Security concerns could slow RFID

RFID will someday revolutionize business, but that won't occur until serious security issues are resolved.

That was the message delivered Monday at InfoSec World by Kevin Ashton, founder and director of MIT's Auto-ID Center, which developed RFID technology.

Ashton, currently vice president of marketing and business development for ThingMagic, a company that provides RFID readers and other sensing technology, said the basic idea behind RFID was to enable machines to "sense things on their own."

He said MIT and other places spent quite a bit of effort over the years trying to come up with machines that could "see" the world, but trying to replicate human vision proved incredibly difficult. As an alternative approach, RFID and other sensor technology use relatively simple and low cost chips to help machines perceive on their own.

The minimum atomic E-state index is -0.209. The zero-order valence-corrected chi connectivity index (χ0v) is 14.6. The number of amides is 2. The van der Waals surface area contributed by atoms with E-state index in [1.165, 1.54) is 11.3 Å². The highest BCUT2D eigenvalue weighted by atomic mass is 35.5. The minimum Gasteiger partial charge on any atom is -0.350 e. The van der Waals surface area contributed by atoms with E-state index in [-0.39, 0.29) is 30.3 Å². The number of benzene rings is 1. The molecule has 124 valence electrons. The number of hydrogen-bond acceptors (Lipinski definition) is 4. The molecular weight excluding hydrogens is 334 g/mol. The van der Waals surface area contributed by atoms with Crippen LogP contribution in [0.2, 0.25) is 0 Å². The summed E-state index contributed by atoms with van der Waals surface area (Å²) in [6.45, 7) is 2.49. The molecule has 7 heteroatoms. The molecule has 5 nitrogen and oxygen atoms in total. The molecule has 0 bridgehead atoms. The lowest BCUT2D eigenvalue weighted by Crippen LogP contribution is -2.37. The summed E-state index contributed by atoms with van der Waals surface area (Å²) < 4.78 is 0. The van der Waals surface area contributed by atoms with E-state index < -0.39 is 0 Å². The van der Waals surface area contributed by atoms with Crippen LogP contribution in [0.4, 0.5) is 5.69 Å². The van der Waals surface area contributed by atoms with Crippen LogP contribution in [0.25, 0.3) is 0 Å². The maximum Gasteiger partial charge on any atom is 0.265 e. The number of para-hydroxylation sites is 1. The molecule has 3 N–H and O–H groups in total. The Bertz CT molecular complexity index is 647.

The potential applications include RFID-based access control, human identification systems, cargo integrity, theft prevention and a number of military uses. Currently RFID is gaining a foothold at the back end of supply chains, but we won't be seeing RFID chips in retail applications until security concerns are addressed.

The problem, Ashton said, is that RFID chips and readers "talk to everybody" so it's possible for a hacker to use a "rogue reader" to gather information. And current standards do not provide for encryption of RFID transmissions.

"There's a lot of work to be done," said Ashton. He adds that it might take decades for the full RFID revolution to unfold, but it will happen eventually.

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